San Antonio’s inventory of mental health programs and collaborative partners — from SAPD’s Mental Health Unit to STRAC’s Program for Intensive Care Coordination — gives the city a solid starting ground, Wagner told City Council committee members last month. “There’s a lot of momentum toward integrated services and having a really good team approach.”
But in order for the multidisciplinary teams to be successful, local access to walk-in clinics, hospital bed capacity, and supportive housing need to be enhanced, she said.
“We want to make sure that we’re not just responding to crises,” Wagner told the San Antonio Report last week. “It’s easy to create a crisis response team. People do it all the time, we’ve been creating crisis response teams for 25 years. And we’re still doing it because it hasn’t worked. What we have to do is we have to create a medically-facing crisis prevention system, that breaks the crisis cycle.”
Meadows recommended a targeted program that would send teams to cover at least two zip codes five days a week.
Instead, San Antonio’s multidisciplinary teams will start by covering the entire Central police substation’s territory, which includes downtown and much of the near west and north sides, seven days a week. Two shifts will cover approximately 16-20 hours a day, answering mental health-related calls.
Deputy City Manager María Villagómez estimated that a team would be in the field as soon as March or April next year and will be modeled after the RIGHT Care program.
“This program is not totally new to us,” she said, noting the police department’s collaboration with STRAC and the fire department’s Mobile Integrated Healthcare Program that sends clinicians out with EMTs. The Meadows report also recommends having a licensed clinician in the 911 call center.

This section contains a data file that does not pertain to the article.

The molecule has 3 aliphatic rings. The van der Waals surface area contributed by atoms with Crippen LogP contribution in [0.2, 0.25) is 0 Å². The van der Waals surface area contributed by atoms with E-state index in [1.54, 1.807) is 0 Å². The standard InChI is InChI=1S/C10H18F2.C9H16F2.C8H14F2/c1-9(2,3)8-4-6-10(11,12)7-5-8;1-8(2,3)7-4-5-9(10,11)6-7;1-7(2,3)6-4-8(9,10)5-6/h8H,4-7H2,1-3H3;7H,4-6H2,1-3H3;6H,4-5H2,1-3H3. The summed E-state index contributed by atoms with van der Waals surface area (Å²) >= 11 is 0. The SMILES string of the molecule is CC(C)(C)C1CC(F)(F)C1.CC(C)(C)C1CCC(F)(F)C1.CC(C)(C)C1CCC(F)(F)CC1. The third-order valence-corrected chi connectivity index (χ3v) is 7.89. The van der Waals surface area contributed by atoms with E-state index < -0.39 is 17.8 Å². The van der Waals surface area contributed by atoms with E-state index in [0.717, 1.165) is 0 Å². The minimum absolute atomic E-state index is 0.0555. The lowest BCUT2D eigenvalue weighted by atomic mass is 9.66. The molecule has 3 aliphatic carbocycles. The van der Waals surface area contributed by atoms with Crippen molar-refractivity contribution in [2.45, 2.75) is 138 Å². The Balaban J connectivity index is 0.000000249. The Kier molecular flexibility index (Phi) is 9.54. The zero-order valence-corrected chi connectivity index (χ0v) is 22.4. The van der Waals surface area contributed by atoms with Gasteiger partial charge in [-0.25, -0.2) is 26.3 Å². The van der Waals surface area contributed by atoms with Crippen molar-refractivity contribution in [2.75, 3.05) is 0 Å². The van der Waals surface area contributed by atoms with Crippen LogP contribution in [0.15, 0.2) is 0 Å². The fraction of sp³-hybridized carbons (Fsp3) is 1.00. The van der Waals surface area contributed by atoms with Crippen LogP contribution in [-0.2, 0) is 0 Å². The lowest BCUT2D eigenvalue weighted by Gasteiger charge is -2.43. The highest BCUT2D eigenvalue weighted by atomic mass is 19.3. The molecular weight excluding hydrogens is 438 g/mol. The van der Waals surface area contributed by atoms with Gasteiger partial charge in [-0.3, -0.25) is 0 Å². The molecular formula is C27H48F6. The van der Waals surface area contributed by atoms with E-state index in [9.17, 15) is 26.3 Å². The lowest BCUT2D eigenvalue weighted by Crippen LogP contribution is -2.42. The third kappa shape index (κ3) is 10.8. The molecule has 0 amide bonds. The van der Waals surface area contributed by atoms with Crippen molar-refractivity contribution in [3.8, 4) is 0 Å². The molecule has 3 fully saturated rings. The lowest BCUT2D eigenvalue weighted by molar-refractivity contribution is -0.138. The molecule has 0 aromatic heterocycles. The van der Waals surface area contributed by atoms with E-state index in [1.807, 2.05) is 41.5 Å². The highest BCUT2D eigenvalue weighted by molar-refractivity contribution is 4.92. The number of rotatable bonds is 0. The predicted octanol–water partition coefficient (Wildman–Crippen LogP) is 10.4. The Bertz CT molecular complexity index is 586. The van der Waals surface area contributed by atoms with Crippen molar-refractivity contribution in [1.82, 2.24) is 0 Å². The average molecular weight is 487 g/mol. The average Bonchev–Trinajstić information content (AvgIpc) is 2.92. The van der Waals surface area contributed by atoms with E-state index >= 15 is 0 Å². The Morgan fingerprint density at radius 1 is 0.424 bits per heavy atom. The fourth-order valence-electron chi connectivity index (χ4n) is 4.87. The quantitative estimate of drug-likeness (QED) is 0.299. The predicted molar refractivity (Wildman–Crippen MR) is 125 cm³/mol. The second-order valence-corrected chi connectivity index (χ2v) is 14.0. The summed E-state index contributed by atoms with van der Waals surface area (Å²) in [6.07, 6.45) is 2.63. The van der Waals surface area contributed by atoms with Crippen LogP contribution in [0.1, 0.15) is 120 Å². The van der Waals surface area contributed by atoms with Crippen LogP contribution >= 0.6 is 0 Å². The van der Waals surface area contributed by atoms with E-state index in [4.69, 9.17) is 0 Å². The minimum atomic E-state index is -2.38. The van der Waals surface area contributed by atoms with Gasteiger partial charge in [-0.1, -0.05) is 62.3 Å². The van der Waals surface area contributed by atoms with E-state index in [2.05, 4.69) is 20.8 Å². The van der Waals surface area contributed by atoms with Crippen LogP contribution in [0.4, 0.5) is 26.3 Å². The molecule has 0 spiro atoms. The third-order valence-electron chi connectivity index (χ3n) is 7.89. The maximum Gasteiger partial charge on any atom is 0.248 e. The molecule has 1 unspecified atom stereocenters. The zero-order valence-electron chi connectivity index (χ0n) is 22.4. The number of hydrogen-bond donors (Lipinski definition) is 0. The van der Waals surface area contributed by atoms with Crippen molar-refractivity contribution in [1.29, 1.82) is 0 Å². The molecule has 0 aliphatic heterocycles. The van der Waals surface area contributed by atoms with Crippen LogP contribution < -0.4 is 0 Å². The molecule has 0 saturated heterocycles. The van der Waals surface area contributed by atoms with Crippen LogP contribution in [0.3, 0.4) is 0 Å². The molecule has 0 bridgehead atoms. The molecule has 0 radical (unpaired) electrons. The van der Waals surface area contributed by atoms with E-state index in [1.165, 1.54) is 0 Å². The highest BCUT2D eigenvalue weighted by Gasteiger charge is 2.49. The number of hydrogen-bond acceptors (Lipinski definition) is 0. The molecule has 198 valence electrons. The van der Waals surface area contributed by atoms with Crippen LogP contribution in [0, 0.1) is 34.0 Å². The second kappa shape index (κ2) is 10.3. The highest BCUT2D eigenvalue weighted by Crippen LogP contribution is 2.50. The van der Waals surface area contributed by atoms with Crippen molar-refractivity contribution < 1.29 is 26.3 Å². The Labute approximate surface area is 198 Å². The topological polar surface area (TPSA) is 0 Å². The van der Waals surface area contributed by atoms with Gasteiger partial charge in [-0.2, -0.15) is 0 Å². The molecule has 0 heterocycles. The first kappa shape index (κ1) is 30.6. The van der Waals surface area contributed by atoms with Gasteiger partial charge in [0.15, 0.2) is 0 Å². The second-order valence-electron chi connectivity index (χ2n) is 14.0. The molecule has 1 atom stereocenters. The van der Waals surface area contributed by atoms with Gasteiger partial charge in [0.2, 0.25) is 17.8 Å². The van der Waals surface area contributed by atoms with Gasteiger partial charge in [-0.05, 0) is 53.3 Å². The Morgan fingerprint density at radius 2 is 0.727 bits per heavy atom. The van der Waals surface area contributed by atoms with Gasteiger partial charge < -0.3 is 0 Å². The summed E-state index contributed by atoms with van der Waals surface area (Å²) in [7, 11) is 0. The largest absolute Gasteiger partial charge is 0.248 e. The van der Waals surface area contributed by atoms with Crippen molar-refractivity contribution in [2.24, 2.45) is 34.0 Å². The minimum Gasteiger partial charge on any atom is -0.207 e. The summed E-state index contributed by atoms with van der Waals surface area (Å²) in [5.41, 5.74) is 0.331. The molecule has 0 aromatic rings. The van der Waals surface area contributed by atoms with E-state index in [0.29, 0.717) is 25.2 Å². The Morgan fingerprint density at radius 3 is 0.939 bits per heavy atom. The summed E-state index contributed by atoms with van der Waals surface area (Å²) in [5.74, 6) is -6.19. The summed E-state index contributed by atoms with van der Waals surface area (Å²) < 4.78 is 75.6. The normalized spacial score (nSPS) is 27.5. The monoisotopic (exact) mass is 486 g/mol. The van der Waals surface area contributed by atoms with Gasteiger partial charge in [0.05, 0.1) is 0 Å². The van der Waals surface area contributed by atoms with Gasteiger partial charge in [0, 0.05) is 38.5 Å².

Program details will be worked out if City Council approves it next month, Villagómez said. “We have work to do in terms of coordinating with other partners within our community like the Center for Health Care Services [and] STRAC as we are launching this program.”
The $4.8 million proposed for the program includes $4 million for the San Antonio Metropolitan Health District to hire 34 city positions and funds to partner with other agencies. Some of those funds will be used for the city’s response to domestic violence, but details weren’t yet available.
The rest will be used for SAPD overtime to staff the two new shifts and to the fire department for EMT staff.
“Mental Health will be [the team’s] primary responsibility; they may address other calls like [domestic violence] and substance abuse, Villagómez said in an email. “Those individuals may be homeless.”
Because of her experience in Dallas for more than three years, the San Antonio Report asked Wells if she had any advice for the Alamo City’s team.
She suggested team members participate in a team-building activity. “You have to have that team component for it to truly, truly work. I’m not saying everybody has to be best friends … [but] it really got us over huge hurdles in the beginning.”